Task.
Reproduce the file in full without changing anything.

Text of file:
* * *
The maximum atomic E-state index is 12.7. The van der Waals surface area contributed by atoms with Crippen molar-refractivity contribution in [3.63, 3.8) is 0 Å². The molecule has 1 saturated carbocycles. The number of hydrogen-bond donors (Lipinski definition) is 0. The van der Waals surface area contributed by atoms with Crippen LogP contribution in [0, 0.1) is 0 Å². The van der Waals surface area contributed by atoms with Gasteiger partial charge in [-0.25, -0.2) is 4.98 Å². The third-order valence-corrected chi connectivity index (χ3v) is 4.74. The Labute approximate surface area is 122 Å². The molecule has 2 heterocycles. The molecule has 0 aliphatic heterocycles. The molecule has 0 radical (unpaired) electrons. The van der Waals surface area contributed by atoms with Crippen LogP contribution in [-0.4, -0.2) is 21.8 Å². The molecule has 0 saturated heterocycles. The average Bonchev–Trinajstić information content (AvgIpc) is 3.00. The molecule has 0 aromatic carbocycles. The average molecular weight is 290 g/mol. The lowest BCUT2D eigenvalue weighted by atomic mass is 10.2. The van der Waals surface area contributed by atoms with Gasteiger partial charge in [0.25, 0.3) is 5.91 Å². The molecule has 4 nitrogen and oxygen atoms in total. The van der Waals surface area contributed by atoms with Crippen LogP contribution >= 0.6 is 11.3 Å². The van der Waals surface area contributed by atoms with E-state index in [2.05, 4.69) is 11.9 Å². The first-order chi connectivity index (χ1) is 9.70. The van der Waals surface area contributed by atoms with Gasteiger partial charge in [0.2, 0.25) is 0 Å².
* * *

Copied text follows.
The maximum atomic E-state index is 12.7. The van der Waals surface area contributed by atoms with Crippen molar-refractivity contribution in [3.63, 3.8) is 0 Å². The molecule has 1 saturated carbocycles. The number of hydrogen-bond donors (Lipinski definition) is 0. The van der Waals surface area contributed by atoms with Crippen LogP contribution in [0, 0.1) is 0 Å². The van der Waals surface area contributed by atoms with Gasteiger partial charge in [-0.25, -0.2) is 4.98 Å². The third-order valence-corrected chi connectivity index (χ3v) is 4.74. The Labute approximate surface area is 122 Å². The molecule has 2 heterocycles. The molecule has 0 aliphatic heterocycles. The molecule has 0 radical (unpaired) electrons. The van der Waals surface area contributed by atoms with Crippen LogP contribution in [-0.4, -0.2) is 21.8 Å². The molecule has 0 saturated heterocycles. The average Bonchev–Trinajstić information content (AvgIpc) is 3.00. The molecule has 0 aromatic carbocycles. The average molecular weight is 290 g/mol. The lowest BCUT2D eigenvalue weighted by atomic mass is 10.2. The van der Waals surface area contributed by atoms with Gasteiger partial charge in [0.25, 0.3) is 5.91 Å². The molecule has 4 nitrogen and oxygen atoms in total. The van der Waals surface area contributed by atoms with Crippen LogP contribution >= 0.6 is 11.3 Å². The van der Waals surface area contributed by atoms with E-state index in [2.05, 4.69) is 11.9 Å². The first-order chi connectivity index (χ1) is 9.70. The van der Waals surface area contributed by atoms with Gasteiger partial charge in [0.2, 0.25) is 0 Å².